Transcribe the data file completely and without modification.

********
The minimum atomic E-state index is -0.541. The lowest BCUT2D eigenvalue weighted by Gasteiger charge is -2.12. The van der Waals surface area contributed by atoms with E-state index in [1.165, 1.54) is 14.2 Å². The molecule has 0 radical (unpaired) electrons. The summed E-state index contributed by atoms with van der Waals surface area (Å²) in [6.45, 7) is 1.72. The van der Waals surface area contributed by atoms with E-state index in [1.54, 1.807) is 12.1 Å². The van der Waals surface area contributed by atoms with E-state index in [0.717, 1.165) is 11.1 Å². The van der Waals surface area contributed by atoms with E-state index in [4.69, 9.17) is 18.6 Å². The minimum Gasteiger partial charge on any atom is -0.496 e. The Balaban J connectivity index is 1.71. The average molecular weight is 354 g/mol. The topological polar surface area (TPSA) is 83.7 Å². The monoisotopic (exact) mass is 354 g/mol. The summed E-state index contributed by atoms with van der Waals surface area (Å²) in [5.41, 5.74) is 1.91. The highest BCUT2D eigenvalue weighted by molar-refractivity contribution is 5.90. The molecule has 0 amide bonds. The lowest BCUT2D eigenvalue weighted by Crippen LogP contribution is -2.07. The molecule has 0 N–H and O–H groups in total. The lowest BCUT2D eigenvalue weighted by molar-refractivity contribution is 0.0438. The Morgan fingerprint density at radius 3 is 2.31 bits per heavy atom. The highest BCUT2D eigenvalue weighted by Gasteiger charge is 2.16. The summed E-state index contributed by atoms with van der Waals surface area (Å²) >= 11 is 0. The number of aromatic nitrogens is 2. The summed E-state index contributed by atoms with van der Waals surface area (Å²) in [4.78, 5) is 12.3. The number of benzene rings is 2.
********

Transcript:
The minimum atomic E-state index is -0.541. The lowest BCUT2D eigenvalue weighted by Gasteiger charge is -2.12. The van der Waals surface area contributed by atoms with E-state index in [1.165, 1.54) is 14.2 Å². The molecule has 0 radical (unpaired) electrons. The summed E-state index contributed by atoms with van der Waals surface area (Å²) in [6.45, 7) is 1.72. The van der Waals surface area contributed by atoms with E-state index in [1.54, 1.807) is 12.1 Å². The van der Waals surface area contributed by atoms with E-state index in [0.717, 1.165) is 11.1 Å². The van der Waals surface area contributed by atoms with E-state index in [4.69, 9.17) is 18.6 Å². The minimum Gasteiger partial charge on any atom is -0.496 e. The Balaban J connectivity index is 1.71. The average molecular weight is 354 g/mol. The topological polar surface area (TPSA) is 83.7 Å². The monoisotopic (exact) mass is 354 g/mol. The summed E-state index contributed by atoms with van der Waals surface area (Å²) in [5.41, 5.74) is 1.91. The highest BCUT2D eigenvalue weighted by molar-refractivity contribution is 5.90. The molecule has 0 amide bonds. The lowest BCUT2D eigenvalue weighted by Crippen LogP contribution is -2.07. The molecule has 0 N–H and O–H groups in total. The lowest BCUT2D eigenvalue weighted by molar-refractivity contribution is 0.0438. The Morgan fingerprint density at radius 3 is 2.31 bits per heavy atom. The highest BCUT2D eigenvalue weighted by Gasteiger charge is 2.16. The summed E-state index contributed by atoms with van der Waals surface area (Å²) >= 11 is 0. The number of aromatic nitrogens is 2. The summed E-state index contributed by atoms with van der Waals surface area (Å²) in [4.78, 5) is 12.3. The number of benzene rings is 2.